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Buddhadharma : Spring 2006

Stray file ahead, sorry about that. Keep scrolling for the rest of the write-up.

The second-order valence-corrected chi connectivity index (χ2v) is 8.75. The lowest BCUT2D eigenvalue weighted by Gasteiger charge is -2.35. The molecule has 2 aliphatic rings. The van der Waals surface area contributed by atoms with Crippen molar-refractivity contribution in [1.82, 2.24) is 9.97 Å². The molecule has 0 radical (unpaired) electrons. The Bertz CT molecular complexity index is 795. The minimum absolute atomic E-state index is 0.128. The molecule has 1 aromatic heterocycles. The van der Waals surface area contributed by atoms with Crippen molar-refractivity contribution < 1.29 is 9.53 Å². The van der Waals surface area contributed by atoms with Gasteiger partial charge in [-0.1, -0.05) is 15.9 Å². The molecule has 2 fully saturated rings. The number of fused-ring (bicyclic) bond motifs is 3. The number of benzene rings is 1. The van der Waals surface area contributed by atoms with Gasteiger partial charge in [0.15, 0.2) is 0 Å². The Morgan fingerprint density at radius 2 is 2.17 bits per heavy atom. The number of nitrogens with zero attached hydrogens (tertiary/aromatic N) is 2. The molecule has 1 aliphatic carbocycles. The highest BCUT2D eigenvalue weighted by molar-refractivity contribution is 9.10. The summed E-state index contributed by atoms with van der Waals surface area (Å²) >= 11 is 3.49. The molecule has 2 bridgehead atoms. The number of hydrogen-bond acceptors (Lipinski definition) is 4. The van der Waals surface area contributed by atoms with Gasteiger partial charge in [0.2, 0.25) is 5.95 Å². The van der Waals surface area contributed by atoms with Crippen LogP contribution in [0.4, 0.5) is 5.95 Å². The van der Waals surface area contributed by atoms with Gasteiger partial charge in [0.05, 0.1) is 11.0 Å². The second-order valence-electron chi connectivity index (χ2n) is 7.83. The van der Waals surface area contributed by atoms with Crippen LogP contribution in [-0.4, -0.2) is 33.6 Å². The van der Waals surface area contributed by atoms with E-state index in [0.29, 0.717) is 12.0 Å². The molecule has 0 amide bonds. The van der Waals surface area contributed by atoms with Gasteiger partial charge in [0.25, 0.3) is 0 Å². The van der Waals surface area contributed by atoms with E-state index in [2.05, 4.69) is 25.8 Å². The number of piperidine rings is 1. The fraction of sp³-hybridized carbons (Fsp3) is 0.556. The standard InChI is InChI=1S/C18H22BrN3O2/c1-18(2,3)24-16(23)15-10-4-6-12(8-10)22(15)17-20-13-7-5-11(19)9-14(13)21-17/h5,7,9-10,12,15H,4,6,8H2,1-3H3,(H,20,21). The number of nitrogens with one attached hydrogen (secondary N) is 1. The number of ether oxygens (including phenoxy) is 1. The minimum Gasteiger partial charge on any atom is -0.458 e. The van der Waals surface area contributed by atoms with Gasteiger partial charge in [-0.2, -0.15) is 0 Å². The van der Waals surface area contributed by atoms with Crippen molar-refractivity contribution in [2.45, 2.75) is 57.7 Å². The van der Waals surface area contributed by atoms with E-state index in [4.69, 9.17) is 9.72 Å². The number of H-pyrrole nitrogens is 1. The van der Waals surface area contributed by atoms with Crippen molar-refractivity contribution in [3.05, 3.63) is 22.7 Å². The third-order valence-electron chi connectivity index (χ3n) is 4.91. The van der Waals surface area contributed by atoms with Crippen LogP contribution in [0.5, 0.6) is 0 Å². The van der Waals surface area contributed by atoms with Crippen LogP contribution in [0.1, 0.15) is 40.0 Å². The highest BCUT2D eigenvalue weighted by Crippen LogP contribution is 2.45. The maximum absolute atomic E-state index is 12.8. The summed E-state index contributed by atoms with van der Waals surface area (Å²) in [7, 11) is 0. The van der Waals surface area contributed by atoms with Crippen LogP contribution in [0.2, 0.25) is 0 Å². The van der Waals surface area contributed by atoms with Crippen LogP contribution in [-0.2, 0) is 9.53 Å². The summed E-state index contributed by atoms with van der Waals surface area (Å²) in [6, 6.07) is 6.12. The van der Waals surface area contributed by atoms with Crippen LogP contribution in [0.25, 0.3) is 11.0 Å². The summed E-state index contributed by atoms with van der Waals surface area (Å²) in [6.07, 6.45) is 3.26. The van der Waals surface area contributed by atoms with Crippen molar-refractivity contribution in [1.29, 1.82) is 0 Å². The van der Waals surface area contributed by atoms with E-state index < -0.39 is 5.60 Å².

buddhadharma| 51 |spring 2006 buddhAdhArmA: What about the chain reactions you set off when your klesha activity manifests? Suddenly you have people responding with their own klesha activity. blAnche hArtmAn: That’s how you learn that it’s not a free ride. If you’d like to relieve tension by blowing off steam, you’re going to get burned too. It’s going to bounce back. That’s why Zen train- ing occurs in a close group situation, where you live, sit, chant, and work together. You’re always bumping into each other and that brings up stuff that could stay buried for a while if you didn’t have constant interaction. Suzuki Roshi’s son used to call it “potato practice.” You dig up some pota- toes and they’ve all got dirt on them. But you don’t have to pick up each one and scrub them; you put them in a bucket with some water and you stir it, and they bump into each other and clean each other up. Bumping into each other really helps you to deal with things in your everyday life, because at that point, your everyday life is happening in the middle of the retreat. buddhAdhArmA: If you can work with kleshas in the immediate sangha, there’s more possibility you could work with it in the mahasangha. blAnche hArtmAn: Yes, I think so. The immedi- ate sangha brings it into stronger focus, because you’re so close together. rinGu tulku: Once we see the kleshas, it is very important that we stop thinking they are good for us. Usually we think a klesha is something use- ful. For example, if we get angry, we think we are being righteous and protecting ourselves. We need to see very, very clearly that that’s not the case. If I am angry, it’s neither good for me nor for oth- ers. If we don’t have this basic understanding, we will not have the incentive to really work on the defilements. buddhAdhArmA: Is karma – cause and effect – an indispensable teaching, then? KicKing the KleSha haBit the problem isn’t kleshas, explains the Dzogchen Ponlop rinpoche, it’s the self that hangs on to them. on the basis of self-Clinging, we create suffering not only for ourselves but also for others. it is said in the Pramanavartika, or Commentary on Valid Cognition, a classical buddhist text by the great master Dharmakirti: If one conceives of the existence of a self, one will conceive of an other. From self and other arise clinging and aversion. Through thoroughly engaging in these, all faults arise. “all faults” refers to suffering and mental afflictions. first, we have self-clinging and from there we have duality; the concept of “others” is automatically pro- jected. next arise the mental afflictions – aversion, attachment, anger, jealousy and so on – and from there we have suffering. this is evident in our own immediate experience. for example, we can easily see how much suffering we experience when we have strong anger or when we have very strong attachment. we can see how much suffering we create as a result of the mental afflictions of jealousy or pride. we can also see that this doesn’t happen only once and then pass; rather it happens again and again and again. this is what we call samsara, which has the connotation of a vicious circle. engaging in repetitive actions involving mental afflictions habituates us to these states of mind. it becomes so natural, so normal, to arouse anger. Certain envi- ronments create the conditions for us to give rise to strong anger. the first time we experience anger as an irritation and feel just a little uncomfortable. the next time anger occurs, it becomes a bit stronger, like a small spark. then it gets bigger and bigger and becomes like a flame to which the environment adds oxygen. the next time we find ourselves in the situation, our anger is very strong and we are ready to punch someone. the point is to see how the anger grows, especially when we become habituated to it over time. such habituation is our main problem because it creates a pattern. in fact, the main thing we are trying to transcend is our habitual patterns and tendencies. as for the mental afflictions, or kleshas, themselves, there is actually nothing to transcend. they are already gone. they come and they go. what we actually have to transform is that which is hanging on to all these kleshas – our habitual tendencies. we have to watch out for the habit of self-clinging. from Bodhi magazine, Volume 7, no. 4., published by nalandabodhi.